In 1973 in Shikhany 1, a secret Russian military nerve gas laboratory near the city of Volsk on the Volga River, two scientists developed a nerve gas many times more powerful than any the world had seen. They called it Novichok, which means newcomer.
In March of this year, experts in Britain said the nerve agent used to poison Sergei V. Skripal, a former Russian military intelligence officer, and his daughter Yulia in the quiet English town of Salisbury was Novichok. Both were placed in intensive care and survived. Prime Minister Theresa May said it was “highly likely” that the poison came from Russia.
Then on July 4, Novichok was back in the news, with a new and deadly layer of mystery. A man and a woman who had visited Salisbury were stricken in nearby Amesbury. The victims were identified as Dawn Sturgess, 44, who died last Sunday, and her boyfriend, Charlie Rowley, 45, who was hospitalized in critical condition. The police opened a murder investigation, and by Wednesday, Mr. Rowley’s condition had improved to serious but stable, allowing him to speak with investigators.
It was apparent that the pair, unlike Mr. Skripal, had not been targeted and had no connection to intelligence or espionage. The mystery was how and where they were exposed to Novichok four months after the Skripals. Friends said Mr. Rowley was a “skip diver,” someone who searched dumpsters for valuables. In London, the Metropolitan Police said that tests of samples from the pair showed that “they were exposed to the nerve agent after handling a contaminated item.” Mr. Rowley may have touched or brought back an object that Mr. Skripal’s would-be assassin disposed of in a trash bin.
Both Novichok poisonings pointed to Russia, the only country known to have made and stored it. The Russians have denied any role, suggesting darkly that some other group may have poisoned the Skripals — an absurd claim given how difficult and dangerous it is to make, store and use Novichok. While the Russians had a motive to attack Mr. Skripal, it was perhaps out of carelessness that they also sickened the two more recent victims, one of them mortally.
Russia must be pressed to declare and destroy its stock of Novichok as required under the international Chemical Weapons Convention, to which Russia has been a signatory since 1997. At the planned meeting of President Trump and Russia’s president, Vladimir Putin, in Helsinki, Finland, on Monday, Mr. Trump should push Mr. Putin to comply with the convention.
Not only have the Russians refused to take responsibility for the attacks in Britain, they also have denied knowing anything about Novichok. For decades, Moscow has concealed its lethal existence from the world. Almost all nations, including Russia and the United States, have signed the convention, which requires the signatories to disclose and destroy all stocks of such weapons.
Russia has said it destroyed almost 40,000 metric tons of chemical weapons under the treaty, including sarin and VX. But Novichok was conspicuously absent.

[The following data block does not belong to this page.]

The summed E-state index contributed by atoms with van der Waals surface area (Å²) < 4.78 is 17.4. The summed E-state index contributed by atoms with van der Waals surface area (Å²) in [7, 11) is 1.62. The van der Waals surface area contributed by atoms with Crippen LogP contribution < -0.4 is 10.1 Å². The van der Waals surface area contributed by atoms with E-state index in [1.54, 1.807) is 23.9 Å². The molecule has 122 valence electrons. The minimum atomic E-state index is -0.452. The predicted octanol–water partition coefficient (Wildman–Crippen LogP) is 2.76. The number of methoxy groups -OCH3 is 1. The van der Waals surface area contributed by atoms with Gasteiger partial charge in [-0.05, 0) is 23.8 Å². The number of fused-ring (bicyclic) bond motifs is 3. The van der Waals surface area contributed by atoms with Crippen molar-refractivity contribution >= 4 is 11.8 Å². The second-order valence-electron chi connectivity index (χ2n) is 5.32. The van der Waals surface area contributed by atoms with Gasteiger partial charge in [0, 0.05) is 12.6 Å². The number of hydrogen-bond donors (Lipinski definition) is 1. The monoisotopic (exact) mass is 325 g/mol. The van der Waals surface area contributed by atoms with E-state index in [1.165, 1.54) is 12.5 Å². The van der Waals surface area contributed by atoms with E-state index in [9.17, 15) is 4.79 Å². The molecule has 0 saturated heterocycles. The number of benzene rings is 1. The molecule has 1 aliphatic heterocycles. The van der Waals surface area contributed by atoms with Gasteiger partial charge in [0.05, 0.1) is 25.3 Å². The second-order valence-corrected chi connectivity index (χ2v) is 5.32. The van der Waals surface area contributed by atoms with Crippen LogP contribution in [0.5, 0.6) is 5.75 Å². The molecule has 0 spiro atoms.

According to Vil Mirzayanov, a scientist who worked in the nerve gas program, Novichok is colorless and, as far as anyone knows, odorless. “If you smell it, you’re dead,” he said. “So no one knows if it smells. It is basically invisible.”
The amount of Novichok stockpiled in Russia is unknown, but even the 1,000 tons believed to have been initially produced in the 1970s would be enough to kill several hundred thousand people, Mr. Mirzyanov said.
Nerve agents like including Novichok kill by blocking an enzyme that controls the body’s nervous system, including the brain, breathing and muscles. Victims generally die of asphyxiation.
In 1995, Mr. Skripal, then a Russian military intelligence officer, began secretly spying for Britain. He was caught and convicted in Russia a decade later but in 2010 was freed in a spy trade along with three other Russians held by Moscow, in exchange for 10 Russians caught posing as Americans in the United States.
The Skripals apparently thought they were safe, living years later in a quiet rural town in England. But at the time of the spy trade, Mr. Putin warned that “traitors” would come to a bad end. “Traitors will kick the bucket,” he said. “Trust me. These people betrayed their friends, their brothers in arms. Whatever they got in exchange, those 30 pieces of silver they were given, they will choke on them.” It was a chilling warning.
In the worldwide reaction to the poisoning of Mr. Skripal, the United States and many other Western countries expelled dozens of Russian diplomats. In turn, Moscow expelled similar numbers of American officials. The resulting tension reached a level not seen since the height of the Cold War.
The assault on the Skripals echoed the murder in London in 2006 of Alexander Litvinenko, a critic of President Putin who had been an officer in the F.S.B., a successor to the K.G.B. He was killed with radioactive polonium-210 in a cup of tea that he drank while with a known Russian intelligence agent. It was widely believed that the substance could have come only from a Russian government laboratory.
Russia’s hidden arsenal of Novichok makes a mockery of the Chemical Weapons Convention. There is no evident way for the world to control the deadly nerve gas, since Russia has never admitted it has it. If Novichok was unleashed in a war, the casualties could be enormous.
Nerve gas is a weapon of mass destruction. It receives far less attention than nuclear proliferation. But like nuclear weapons, it is designed to kill. And it is clear from the attempted murder of the former spy in Britain and the latest deadly episode that the threat is real.
David Wise, an intelligence historian, is the author, most recently, of Tiger Trap: American’s Secret Spy War With China.